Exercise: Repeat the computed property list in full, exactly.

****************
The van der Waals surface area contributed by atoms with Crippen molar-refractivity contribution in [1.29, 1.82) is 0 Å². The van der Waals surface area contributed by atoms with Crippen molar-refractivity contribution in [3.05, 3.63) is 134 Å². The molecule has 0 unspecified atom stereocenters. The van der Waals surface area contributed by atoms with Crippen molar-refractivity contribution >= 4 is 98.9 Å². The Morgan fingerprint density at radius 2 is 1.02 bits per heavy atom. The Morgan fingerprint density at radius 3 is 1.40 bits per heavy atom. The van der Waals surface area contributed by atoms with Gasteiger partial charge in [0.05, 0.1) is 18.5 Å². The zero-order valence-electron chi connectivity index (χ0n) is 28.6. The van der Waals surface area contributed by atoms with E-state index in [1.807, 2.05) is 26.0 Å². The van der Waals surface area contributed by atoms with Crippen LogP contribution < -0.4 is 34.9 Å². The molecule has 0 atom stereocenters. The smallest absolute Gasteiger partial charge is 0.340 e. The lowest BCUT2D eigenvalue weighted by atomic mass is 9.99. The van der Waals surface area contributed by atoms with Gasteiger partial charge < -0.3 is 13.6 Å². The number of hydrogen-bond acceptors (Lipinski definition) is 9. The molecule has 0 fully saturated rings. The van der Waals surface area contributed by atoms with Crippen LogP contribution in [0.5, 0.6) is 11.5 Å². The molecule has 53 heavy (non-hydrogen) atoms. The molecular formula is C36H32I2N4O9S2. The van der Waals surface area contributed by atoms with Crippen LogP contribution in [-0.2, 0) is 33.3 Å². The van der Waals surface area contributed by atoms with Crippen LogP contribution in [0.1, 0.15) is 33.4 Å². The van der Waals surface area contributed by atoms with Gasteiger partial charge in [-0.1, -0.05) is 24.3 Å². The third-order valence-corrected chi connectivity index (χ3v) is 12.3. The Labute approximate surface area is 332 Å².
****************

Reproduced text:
The van der Waals surface area contributed by atoms with Crippen molar-refractivity contribution in [1.29, 1.82) is 0 Å². The van der Waals surface area contributed by atoms with Crippen molar-refractivity contribution in [3.05, 3.63) is 134 Å². The molecule has 0 unspecified atom stereocenters. The van der Waals surface area contributed by atoms with Crippen molar-refractivity contribution >= 4 is 98.9 Å². The Morgan fingerprint density at radius 2 is 1.02 bits per heavy atom. The Morgan fingerprint density at radius 3 is 1.40 bits per heavy atom. The van der Waals surface area contributed by atoms with Gasteiger partial charge in [0.05, 0.1) is 18.5 Å². The zero-order valence-electron chi connectivity index (χ0n) is 28.6. The van der Waals surface area contributed by atoms with E-state index in [1.807, 2.05) is 26.0 Å². The van der Waals surface area contributed by atoms with Crippen LogP contribution < -0.4 is 34.9 Å². The molecule has 0 atom stereocenters. The smallest absolute Gasteiger partial charge is 0.340 e. The lowest BCUT2D eigenvalue weighted by atomic mass is 9.99. The van der Waals surface area contributed by atoms with Gasteiger partial charge < -0.3 is 13.6 Å². The number of hydrogen-bond acceptors (Lipinski definition) is 9. The molecule has 0 fully saturated rings. The van der Waals surface area contributed by atoms with Crippen LogP contribution in [0.5, 0.6) is 11.5 Å². The molecule has 53 heavy (non-hydrogen) atoms. The molecular formula is C36H32I2N4O9S2. The van der Waals surface area contributed by atoms with Crippen LogP contribution in [-0.2, 0) is 33.3 Å². The van der Waals surface area contributed by atoms with Crippen LogP contribution in [0.1, 0.15) is 33.4 Å². The van der Waals surface area contributed by atoms with Gasteiger partial charge in [-0.1, -0.05) is 24.3 Å². The third-order valence-corrected chi connectivity index (χ3v) is 12.3. The Labute approximate surface area is 332 Å².